The first class of new armored cruisers was the Cressy class. Comprised of six ships, the Cresseys could easily be distinguished by the multitude of J-shape funnels blooming from their decks. Armed with two 9.2-inch and twelve 6-inch guns, they seemed to be adequately armed but they were too slow. With a top speed of 21 knots, it would be difficult to run down opposing cruisers of similar speed, let alone the very fast French armored and corsair cruisers. Even bigger cruisers were needed to address a requirement for high speed. However, to provide the requisite speed, these cruisers would be as expensive to build as contemporary battleships and would be far larger, which limited the number of docks that could accommodate them. There was another downside. To feed and run the massive coal fired power plants required for high speed in a huge warship, faster cruisers would need crews far greater than that required in a first line battleship. First Lord of the Admiralty Goschen objected to very large, high speed armored cruisers not because of their high cost or great size but because they would drain the available manpower for the rest of the fleet. Partly to justify the high costs of large armored cruisers, the Admiralty added another mission to the large cruisers not found in previous cruiser designs, that of participation in fleet actions. When Sir William White, Chief Contractor of the Royal Navy, reported on the Cressy design, he commented that if correctly designed, an armored cruiser would be capable of engaging battleships in fleet actions. This predates by almost a decade, the very same concept justifying the direct descendant of the armored cruiser, the battle cruiser.
Although the First Lord was opposed to a very large, high speed armored cruiser, the Sea Lords were in favor of such a design. In the end the Sea Lords' views prevailed and the next class of armored cruiser addressed that need for high speed. Four gigantic armored cruisers, capable of 23 knots were ordered. This was the Drake class. In size and appearance the Drake class was in many ways an armored cruiser version of the huge Powerful class of protected cruisers laid down in 1894 but with a much greater armor fit. At over 14,000 tons displacement, they were 3,000 tons heavier than the preceding Cressy class. This greatly increased weight and size bought two additional knots in speed and four additional six-inch guns. For their size they were under gunned, with two 9.2-inch guns mounted in single gun turrets and a broadside of eight 6-inch guns mounted in double level casemates. The prominent ventilator cowls of the Cressys were eliminated in favor of windsails of canvas, which would catch the wind for ventilating the hull. With a high freeboard, they were good seaboats and all four exceeded their designed horsepower by at least 1,000ihp on trials. Early in their careers, it was common for service speeds to exceed their trial speeds. They could all run at high speeds for long periods of time, absent a machinery breakdown. Their great size made them popular as flagships for cruiser squadrons. All four were laid down in 1899 and launched in 1901. HMS Leviathan was the last of the four to be laid down. She was laid down at the John Brown yard in Clydebank on November 30, 1899, launched July 3, 1901 and completed June 16, 1903. After trials Leviathan was assigned to the China station and remained there until 1904. She was transferred to the Mediterranean Fleet and served there in 1905 to 1906. After that tour, she, as well as her three sisters spent most of their time operating with the Channel or Home Fleets. Although two of the class, Drake and Good Hope, were lost during the First World War, Leviathan survived the war to be sold for scrap in 1920.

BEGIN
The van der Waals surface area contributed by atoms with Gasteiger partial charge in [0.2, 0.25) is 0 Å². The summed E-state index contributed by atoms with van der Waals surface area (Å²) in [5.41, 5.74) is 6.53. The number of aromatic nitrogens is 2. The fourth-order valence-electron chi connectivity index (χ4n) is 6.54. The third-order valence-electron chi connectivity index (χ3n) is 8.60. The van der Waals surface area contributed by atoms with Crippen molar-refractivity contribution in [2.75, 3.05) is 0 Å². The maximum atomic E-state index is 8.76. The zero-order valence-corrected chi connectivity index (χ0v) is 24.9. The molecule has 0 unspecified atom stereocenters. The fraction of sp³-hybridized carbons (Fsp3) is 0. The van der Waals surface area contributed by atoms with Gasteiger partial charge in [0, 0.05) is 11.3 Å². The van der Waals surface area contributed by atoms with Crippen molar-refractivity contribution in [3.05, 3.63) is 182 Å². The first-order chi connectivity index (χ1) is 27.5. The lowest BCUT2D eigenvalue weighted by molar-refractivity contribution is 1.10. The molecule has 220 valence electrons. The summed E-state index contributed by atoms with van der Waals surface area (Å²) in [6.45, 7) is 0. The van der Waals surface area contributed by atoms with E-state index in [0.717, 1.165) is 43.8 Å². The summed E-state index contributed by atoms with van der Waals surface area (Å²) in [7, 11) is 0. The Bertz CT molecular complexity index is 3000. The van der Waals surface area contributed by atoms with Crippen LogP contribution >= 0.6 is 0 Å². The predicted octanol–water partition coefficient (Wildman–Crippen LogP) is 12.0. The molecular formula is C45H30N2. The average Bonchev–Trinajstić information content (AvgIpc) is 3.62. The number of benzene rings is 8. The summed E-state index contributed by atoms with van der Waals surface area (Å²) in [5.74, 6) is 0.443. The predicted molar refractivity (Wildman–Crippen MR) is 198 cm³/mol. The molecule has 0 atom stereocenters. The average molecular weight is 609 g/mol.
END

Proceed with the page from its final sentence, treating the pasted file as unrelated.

Combrig has just released 1:700 scale resin and brass models of three of the four ships in the class. These are Leviathan, Drake and Good Hope. This article presents a photographic review of the Combrig Leviathan. A more extensive review will appear for the Combrig Good Hope and Drake. All three have the same brass photo-etch fret of specialty parts for the class. Railing, inclined ladders and other generic parts should be acquired to finish full detail treatment of these models.
Leviathan is a proper name for a member of this class of gigantic armored cruiser. For years the members of this class were among the largest and fastest warships in the world. Now, thanks to Combrig, 1:700 models of these giants can grace the Home Fleet of any modeler.